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Numéro Netherlands | In Conversation with Hayden Panettiere

Hayden Panettiere is best known for her roles on the highly acclaimed NBC series ‘Heroes’ and the ABC hit series ‘Nashville’, which earned her two Golden Globe nominations. This March, Hayden returned to the Scream franchise in its sixth installment, which also marks her first on-screen appearance since 2018.

Hayden, you’ve made your comeback in the sixth installment of ‘Scream’ franchise this March, where you reprised your role. How did it feel being back on set and being back in the business?

The anticipation leading up to it was a little daunting, but as soon as I got there I felt like I was right where I belonged, where I was meant to be. I took some time off that was much needed, but acting is what I love to do. It’s who I am, it’s just a part of me. And being back on set, I felt like I was back home.

You started acting very early, when you were only 4 years old. How did being a child actress impact your life?

It became my life, it became who I was, it’s brought me all over the world. I love traveling. It’s allowed me to work with incredible people, meet incredible people and do things that some people can only dream of doing. It’s always a surprise, it always keeps you on your toes, but being an actress is a gift, it’s a blessing. I love it and it’s been a heck of a ride.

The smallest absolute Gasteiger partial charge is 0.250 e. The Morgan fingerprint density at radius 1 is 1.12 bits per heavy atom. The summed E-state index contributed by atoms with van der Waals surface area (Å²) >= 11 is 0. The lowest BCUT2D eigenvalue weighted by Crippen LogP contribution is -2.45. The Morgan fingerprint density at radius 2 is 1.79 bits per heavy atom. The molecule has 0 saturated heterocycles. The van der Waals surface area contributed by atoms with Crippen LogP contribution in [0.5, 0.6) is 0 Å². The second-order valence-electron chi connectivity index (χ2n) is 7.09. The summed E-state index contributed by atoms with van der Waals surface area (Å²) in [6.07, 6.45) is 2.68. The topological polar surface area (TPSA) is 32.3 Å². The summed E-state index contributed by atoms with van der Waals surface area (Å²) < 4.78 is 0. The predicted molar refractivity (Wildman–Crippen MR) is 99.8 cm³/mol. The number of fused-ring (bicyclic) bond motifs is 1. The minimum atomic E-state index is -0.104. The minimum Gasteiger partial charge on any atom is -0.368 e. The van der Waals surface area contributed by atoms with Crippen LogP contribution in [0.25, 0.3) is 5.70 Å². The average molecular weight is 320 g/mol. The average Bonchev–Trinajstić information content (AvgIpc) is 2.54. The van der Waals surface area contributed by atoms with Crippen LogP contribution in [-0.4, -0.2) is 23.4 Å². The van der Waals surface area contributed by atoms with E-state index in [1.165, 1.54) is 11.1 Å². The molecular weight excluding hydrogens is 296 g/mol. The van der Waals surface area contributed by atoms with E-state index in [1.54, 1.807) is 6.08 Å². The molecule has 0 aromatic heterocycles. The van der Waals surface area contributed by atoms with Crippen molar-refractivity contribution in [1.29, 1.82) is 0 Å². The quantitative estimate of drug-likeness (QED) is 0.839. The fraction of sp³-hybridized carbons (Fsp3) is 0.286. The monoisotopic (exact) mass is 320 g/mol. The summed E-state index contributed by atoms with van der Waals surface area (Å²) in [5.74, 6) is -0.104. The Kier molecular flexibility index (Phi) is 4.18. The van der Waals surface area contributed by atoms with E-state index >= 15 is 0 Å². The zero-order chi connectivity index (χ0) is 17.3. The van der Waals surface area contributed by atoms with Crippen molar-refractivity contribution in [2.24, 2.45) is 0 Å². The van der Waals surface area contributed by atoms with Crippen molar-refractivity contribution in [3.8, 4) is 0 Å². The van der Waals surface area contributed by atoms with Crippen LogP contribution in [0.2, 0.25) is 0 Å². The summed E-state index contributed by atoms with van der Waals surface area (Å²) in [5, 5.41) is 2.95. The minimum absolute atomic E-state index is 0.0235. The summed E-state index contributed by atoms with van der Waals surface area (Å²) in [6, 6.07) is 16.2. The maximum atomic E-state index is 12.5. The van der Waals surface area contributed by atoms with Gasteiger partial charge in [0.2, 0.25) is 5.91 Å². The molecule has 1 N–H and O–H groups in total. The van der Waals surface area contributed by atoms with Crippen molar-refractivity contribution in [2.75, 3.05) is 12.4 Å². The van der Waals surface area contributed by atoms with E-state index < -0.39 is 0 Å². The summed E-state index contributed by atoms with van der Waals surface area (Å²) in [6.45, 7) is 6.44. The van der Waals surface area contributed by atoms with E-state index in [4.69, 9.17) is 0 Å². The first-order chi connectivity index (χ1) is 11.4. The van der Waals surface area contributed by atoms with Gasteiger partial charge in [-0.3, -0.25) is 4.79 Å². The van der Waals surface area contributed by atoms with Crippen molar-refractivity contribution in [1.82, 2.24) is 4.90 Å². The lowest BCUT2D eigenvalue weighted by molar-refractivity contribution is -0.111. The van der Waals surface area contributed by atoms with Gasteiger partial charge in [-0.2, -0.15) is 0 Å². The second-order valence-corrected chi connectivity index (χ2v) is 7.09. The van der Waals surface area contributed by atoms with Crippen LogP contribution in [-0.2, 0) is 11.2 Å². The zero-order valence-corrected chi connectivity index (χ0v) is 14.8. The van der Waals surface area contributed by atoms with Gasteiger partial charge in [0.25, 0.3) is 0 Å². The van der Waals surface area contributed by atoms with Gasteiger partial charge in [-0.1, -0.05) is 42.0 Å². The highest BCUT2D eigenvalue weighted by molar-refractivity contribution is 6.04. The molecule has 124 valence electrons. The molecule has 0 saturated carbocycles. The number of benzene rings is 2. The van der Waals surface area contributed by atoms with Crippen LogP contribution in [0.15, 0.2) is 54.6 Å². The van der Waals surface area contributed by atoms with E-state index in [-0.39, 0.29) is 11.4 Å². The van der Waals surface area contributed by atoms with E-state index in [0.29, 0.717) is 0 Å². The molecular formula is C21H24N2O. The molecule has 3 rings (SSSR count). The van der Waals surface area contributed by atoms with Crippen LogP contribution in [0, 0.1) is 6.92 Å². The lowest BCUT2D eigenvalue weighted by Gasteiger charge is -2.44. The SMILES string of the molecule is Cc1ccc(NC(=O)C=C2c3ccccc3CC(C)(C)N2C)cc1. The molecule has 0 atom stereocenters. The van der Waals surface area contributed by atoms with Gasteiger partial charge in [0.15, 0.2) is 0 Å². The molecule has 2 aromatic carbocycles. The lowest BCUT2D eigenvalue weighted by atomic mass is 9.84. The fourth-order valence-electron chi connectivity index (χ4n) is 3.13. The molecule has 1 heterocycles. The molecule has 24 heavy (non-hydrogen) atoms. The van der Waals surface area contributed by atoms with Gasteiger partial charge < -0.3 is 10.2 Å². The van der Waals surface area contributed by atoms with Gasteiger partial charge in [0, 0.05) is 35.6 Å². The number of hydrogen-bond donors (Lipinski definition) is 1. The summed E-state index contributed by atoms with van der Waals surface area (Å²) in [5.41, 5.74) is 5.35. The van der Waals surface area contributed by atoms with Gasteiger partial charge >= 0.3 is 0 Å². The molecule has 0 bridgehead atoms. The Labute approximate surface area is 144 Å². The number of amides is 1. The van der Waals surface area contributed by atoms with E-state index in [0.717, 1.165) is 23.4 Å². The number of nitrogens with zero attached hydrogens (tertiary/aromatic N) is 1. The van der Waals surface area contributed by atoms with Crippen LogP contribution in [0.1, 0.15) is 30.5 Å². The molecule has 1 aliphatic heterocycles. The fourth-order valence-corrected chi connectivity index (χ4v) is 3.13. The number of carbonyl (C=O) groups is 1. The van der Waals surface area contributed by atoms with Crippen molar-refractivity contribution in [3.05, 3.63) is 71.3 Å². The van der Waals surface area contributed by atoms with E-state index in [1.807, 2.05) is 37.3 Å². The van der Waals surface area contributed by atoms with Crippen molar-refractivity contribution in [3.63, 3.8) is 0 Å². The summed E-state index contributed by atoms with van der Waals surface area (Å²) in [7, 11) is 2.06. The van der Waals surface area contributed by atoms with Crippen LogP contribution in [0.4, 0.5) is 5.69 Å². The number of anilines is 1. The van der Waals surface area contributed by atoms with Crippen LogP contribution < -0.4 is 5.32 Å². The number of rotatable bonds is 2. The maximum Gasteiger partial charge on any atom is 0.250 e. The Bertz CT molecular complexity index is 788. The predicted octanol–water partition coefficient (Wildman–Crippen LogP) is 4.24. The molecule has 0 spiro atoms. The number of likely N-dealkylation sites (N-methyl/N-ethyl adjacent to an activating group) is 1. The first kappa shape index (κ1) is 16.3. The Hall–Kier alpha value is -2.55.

Being a child actress is different. Obviously when you’re a kid, you’re so brutally honest. And the more experiences that you have in life, you take them with you and it allows you to use them in other characters that you play, in other roles. It just gets better and better with time.

Many viewers know you best from NBC’s series ‘Heroes’ and ABC’s hit series ‘Nashville’, which also earned you two Golden Globe nominations. How do you look back on those two projects of yours?

Playing Juliette Barnes was one of the greatest periods in my life. It was hard work, but I had a lot in common with the character. There were a lot of things that I was going through in real life that I was acting out on screen as well. I found myself there. It was incredible getting out there and being able to do the performance scenes and being able to play this character who had so many dimensions, where she got to be that girl you loved to hate, but you understood why she was how she was.

But then when you saw behind the curtain and what was really going on with her, she was human. She was just a girl going through human things with her family, so to go through all of that was a huge blessing and learning experience. I wouldn’t trade it for anything. And the fact that I got nominated for two Golden Globes still gets me excited. I never in my life thought that I would ever hear “You were nominated for a Golden Globe”. And that’s one of the things I’m the most proud of.